• \$\begingroup\$ I do use Skip (as needed). I'm also extremely familiar with SO's queues (11k reviews) and burnination practices. The queue ballooning organically because some saw a bunch of posts that needed flagging is fine; the queue blowing up because someone dug through a bunch of similar posts is much less so, much like someone digging through a bunch of posts to edit with a search. (Especially if this generates lots of suggestions to review.) There's no need to bring in slippery-slope fallacies; if you see something to flag, flag it, but going looking should be done in moderation. \$\endgroup\$
    – user17995
    Apr 4, 2016 at 4:14
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    \$\begingroup\$ @TuggyNE The comparison to edit floods doesn't work because while edit floods damage the front page by pushing current questions down or off, there's no analogous effect with flag floods. Further, seeing old content that needs flagging is most likely to happen while doing searches for other things. Possibly, someone might search only to find things to flag, but as that can't be distinguished and isn't causing problems anyway, it's fine if that happens sometimes. I maintain: there is no problem here, and therefore it does not need solving with behaviour changes that would be damaging. \$\endgroup\$ Apr 4, 2016 at 4:17
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    \$\begingroup\$ We've been told in the past not to worry too much about mass edits (eg, tag-fixing) either, as the front page sorting mechanisms rebound from the flood within hours. \$\endgroup\$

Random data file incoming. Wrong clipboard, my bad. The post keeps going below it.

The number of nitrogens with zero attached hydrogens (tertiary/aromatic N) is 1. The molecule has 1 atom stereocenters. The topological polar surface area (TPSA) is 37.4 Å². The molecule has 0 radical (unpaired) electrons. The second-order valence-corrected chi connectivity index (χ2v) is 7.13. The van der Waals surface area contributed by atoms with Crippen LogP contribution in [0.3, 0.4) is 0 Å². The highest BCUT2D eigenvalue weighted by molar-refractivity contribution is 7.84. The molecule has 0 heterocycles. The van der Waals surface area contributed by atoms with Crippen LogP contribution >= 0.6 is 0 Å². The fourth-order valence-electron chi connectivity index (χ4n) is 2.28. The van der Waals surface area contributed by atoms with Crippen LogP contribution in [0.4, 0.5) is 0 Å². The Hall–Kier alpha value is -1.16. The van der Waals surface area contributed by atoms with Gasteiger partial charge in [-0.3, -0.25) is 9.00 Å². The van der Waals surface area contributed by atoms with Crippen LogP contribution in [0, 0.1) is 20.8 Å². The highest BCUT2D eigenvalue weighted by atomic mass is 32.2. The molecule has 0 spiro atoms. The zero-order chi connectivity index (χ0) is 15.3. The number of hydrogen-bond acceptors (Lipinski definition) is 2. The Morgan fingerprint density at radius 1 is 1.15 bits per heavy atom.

– BESW
    Apr 4, 2016 at 4:29
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    \$\begingroup\$ @BESW Yes, not too much. Worry about it a bit, but not so much that it prevents necessary work. \$\endgroup\$ Apr 4, 2016 at 4:31

I'm the one who put those questions into the close vote queue, so I figured I should say my piece.

There were game-recs and other old questions there, and I didn't dump them in from search. I'll get back to that.

If you find it so annoying to deal with, I encourage you to leave the review queue alone at those times. There's plenty of other people to cover for you. If you feel you're being hasty (as in, making poor reviews), please step back from the reviews and get a drink and do something more personally important to you. You avoiding review fatigue is important, the site getting good reviews is important, so it's a win/win if you step back when the review queue's fatiguing you.

I agree there's no urgency in closing them. There is, however, importance in curating our site, and because our questions are timeless we can do that basically whenever. If we only leave curation 'til it's urgent, I can't imagine what condition our site would be in — it'd probably be a cesspool by then and you and I would be long gone. So, yeah, it's not urgent, but that doesn't matter or suggest we shouldn't be closing them.